FCBD Preview, Part 6: Radical Free Book Day at comic shops

JAKE THE DREAMING FREE COMIC BOOK DAY PREVIEW  (Radical, May 2011):  Created & Written by Adam Freeman & Marc Bernardin.  Art by Andrew Jones.  Art Direction by Jeremy Berger. Design by Baptiste Ringot. . . . . . A selection of passages from JAKE THE DREAMING Young Adult Illustrated Novel coming in December 2011.

A review of JAKE THE DREAMING FCBD preview in the USA TODAY national newspaper implied that this could be the next “Harry Potter” in terms of popularity.  That may seem a little over the top, but if enough young readers were exposed to this it might just catch on.  It’s certainly worthy.  The art is fabulous, the story holds your attention, and the production values are extremely high.


Ten-year old Jake and little sister Ella are used to fending for themselves and staying occupied. Their single parent mother has her hands full after starting a new job and moving her family to a new town at the same time.  Jake and Ella adjust to life in quiet Lumberton and handle the time alone without parental supervision in different ways.  Ella enjoys homework and study, which seems peculiar enough. Jake has a vivid imagination and spends much of his waking hours absorbed in creative daydreams, often getting carried away and having difficulty separating fantasy from reality.

Jake’s imaginative creativity stems from a more elaborate and special skill, one which didn’t manifest as often but is starting to work it’s way to the forefront more now that Jake is in a new setting.  Jake has the ability to enter the dreams of others and effect events.  Soon after discovering his deep-seated ability, Jake learns that he is “The Dreaming”  - - chosen for this role because he is needed to save the world from an evil threat.  The evil creature Nocturnus patrols the dream realm and hopes to obtain enough power to put the entire world to sleep forever.

JAKE THE DREAMING is lavishly illustrated, and seems to follow a format where two pages of text are followed by gorgeous two-page spreads of colorful art.  Even the text pages have smaller illustrations in sepia tones and the manila pages are a little shaded and faded, even frayed at edges to give the appearance of a old, bound manuscript.  And, just as Jake views reality and bends it to his vision while day-dreaming the art is not strictly straight-forward but seems to be a little interpretive, which should be both challenging and rewarding to readers - - giving them pause to thoroughly scrutinize the art pages before moving on.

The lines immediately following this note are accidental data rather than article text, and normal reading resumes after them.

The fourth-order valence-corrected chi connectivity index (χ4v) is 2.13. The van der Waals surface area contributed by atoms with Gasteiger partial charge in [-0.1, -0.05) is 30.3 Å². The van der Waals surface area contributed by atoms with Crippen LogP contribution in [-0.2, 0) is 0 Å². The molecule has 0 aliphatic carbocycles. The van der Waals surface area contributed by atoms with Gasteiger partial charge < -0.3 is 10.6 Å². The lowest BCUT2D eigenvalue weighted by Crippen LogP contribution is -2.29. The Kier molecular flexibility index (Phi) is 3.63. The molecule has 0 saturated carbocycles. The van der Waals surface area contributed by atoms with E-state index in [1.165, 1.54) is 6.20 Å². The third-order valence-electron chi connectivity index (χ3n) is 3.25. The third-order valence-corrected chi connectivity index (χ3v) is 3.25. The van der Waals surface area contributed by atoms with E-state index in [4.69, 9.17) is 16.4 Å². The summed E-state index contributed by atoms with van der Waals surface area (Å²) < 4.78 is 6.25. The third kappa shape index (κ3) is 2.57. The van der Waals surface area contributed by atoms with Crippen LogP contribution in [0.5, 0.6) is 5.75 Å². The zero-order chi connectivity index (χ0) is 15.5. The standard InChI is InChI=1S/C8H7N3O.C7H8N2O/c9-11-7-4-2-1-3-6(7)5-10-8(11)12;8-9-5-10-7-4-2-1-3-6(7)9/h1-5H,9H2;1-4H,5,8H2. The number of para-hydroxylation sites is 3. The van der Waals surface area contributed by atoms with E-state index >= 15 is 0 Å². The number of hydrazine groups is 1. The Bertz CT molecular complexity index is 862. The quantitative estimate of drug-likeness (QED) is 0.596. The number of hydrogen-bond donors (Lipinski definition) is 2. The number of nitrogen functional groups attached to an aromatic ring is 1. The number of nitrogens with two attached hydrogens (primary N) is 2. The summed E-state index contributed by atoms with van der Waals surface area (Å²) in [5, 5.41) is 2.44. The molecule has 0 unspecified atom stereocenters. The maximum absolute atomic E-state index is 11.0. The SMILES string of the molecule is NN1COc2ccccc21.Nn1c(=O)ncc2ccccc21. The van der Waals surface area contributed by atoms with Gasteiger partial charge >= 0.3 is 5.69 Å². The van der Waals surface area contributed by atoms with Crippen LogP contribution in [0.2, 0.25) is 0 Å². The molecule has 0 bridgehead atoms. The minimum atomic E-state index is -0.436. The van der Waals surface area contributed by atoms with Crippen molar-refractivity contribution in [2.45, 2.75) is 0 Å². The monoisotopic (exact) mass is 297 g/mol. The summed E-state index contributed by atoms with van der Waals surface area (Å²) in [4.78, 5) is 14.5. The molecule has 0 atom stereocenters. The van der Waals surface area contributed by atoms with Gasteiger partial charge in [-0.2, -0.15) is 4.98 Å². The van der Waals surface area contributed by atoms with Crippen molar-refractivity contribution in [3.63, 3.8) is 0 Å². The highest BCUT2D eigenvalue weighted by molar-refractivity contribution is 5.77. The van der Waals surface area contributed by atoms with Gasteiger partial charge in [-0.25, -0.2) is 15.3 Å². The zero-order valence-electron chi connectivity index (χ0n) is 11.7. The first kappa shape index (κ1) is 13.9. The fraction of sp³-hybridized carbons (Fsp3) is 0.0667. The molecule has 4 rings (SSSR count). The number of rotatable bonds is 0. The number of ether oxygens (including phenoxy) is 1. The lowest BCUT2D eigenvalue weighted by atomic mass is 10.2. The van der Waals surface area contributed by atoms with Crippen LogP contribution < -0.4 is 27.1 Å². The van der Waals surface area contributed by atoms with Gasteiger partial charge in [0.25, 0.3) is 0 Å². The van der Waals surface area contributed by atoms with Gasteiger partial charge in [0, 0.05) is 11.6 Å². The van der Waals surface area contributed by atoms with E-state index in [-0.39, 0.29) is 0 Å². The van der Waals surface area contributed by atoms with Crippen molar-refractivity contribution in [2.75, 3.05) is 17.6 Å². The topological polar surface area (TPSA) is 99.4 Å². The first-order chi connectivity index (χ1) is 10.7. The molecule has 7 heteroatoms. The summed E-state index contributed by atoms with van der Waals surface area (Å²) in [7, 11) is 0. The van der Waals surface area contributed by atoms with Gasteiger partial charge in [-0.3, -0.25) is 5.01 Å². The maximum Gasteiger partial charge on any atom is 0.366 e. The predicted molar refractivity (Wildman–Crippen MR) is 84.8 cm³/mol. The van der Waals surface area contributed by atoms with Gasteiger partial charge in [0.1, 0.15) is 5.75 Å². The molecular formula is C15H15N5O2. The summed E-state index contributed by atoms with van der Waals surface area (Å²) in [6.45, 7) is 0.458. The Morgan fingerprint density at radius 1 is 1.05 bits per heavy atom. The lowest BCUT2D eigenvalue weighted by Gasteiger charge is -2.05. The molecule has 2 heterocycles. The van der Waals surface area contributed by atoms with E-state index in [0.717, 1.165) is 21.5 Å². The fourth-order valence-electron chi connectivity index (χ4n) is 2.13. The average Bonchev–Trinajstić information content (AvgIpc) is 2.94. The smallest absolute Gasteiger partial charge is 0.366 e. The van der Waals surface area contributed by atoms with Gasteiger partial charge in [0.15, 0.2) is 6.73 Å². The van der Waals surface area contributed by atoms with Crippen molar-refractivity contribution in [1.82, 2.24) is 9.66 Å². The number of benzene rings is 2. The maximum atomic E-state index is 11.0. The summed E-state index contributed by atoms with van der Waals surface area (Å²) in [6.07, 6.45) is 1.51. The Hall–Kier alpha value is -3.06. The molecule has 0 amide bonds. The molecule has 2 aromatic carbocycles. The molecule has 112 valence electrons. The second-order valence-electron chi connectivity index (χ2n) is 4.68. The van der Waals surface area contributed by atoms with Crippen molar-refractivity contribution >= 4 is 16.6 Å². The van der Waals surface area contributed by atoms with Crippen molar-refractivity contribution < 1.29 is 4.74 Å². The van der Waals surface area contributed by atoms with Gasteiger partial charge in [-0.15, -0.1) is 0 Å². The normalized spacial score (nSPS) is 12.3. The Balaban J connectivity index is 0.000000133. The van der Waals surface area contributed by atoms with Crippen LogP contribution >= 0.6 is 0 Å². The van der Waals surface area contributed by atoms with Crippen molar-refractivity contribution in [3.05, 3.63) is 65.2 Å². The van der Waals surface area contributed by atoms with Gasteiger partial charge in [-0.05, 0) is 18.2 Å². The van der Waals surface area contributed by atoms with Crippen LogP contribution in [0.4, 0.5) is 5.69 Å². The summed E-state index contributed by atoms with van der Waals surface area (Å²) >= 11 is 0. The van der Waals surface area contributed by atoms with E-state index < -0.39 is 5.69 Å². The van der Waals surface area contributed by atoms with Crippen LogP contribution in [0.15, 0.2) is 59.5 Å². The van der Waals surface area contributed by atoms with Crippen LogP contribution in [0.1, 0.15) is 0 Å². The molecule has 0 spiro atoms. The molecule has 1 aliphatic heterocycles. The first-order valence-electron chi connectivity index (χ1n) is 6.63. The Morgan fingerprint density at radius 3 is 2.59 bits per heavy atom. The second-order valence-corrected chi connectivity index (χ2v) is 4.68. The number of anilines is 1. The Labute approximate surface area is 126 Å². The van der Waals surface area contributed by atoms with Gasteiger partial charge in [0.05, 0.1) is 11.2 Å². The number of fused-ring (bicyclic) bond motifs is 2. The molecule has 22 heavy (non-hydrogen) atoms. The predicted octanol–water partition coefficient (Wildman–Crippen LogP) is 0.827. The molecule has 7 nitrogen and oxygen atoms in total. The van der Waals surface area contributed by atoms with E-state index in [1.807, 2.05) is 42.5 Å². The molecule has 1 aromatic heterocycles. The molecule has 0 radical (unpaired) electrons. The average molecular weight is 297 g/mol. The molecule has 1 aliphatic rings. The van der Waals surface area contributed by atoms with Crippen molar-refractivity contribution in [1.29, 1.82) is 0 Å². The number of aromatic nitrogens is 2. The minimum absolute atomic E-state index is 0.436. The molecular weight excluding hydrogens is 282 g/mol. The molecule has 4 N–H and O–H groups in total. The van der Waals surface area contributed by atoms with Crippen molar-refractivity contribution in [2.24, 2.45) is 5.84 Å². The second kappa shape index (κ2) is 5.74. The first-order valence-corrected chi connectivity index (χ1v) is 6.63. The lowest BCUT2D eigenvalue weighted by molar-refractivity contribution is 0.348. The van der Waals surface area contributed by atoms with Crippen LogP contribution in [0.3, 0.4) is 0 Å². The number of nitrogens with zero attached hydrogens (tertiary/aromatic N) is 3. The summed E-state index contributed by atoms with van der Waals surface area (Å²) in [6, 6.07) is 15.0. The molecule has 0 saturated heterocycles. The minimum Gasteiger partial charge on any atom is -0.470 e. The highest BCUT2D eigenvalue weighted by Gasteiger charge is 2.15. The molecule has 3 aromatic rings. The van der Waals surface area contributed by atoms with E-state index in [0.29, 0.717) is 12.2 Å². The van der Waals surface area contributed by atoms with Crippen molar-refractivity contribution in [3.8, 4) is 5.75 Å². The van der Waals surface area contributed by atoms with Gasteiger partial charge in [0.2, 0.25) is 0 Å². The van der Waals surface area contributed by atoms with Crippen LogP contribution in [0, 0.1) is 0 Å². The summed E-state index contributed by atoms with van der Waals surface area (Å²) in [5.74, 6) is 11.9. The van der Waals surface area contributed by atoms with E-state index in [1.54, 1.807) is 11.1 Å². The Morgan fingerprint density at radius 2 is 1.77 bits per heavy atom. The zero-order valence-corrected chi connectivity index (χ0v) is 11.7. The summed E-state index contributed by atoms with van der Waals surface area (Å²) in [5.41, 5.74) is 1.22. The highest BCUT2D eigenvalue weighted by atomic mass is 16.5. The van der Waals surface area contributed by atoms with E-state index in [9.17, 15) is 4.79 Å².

Rather than just reprint the first chapter of JAKE THE DREAMING, the FCBD preview offers excerpts from seven different chapters - - allowing it to showcase the diversity of art here as well as reveal the complexity of the storyline.  I  think it may be a little more challenging for those readers who haven’t yet reached the third or fourth grade in elementary school  - - but I’m thinking they will still want to make the effort  (and some will get help from their parents we hope and believe).  I’m going to keep my eye out for this when it debuts in December.


This FCBD offering may be a little more difficult to find/locate.  It wasn’t part of the “Gold” offering to FCBD participating shops so order quantities were smaller than many of the other books.  My local source, Captain Blue Hen Comics in Newark DE had just one copy.   That’s unfortunate, but maybe it can be rectified later if Radical decides to offer a second printing and Diamond agrees to solicit orders again. But, even though this should be of interest to comic shop customers, I have a feeling that Radical could attract even more attention to this upcoming book just by previewing it to some book stores as well as public and school libraries.  Even though it’s an “illustrated novel” rather than a graphic novel - -  the fabulous art as well as the fantasy story should attract a lot of new readers to similar fare in comics.  I’m thinking about offering my copy to Joe Murray, the co-owner of Captain Blue Hen.  He often works with local libraries to start up or expand their comics/graphic novel sections for young readers.  He just might want to show this around and see if any libraries want to order it.  Personal aside to Joe - - no pressure intended. Just thinking out loud and sharing here.   A book like this could be a door-opener for enticing younger readers into the world of comics.  I’m thinking of how the Harry Potter movies helped encourage even more young adults to pick up the books - - even though they had a good audience before then. Of course, that’s why they made the movies. Ditto for Twilight. 


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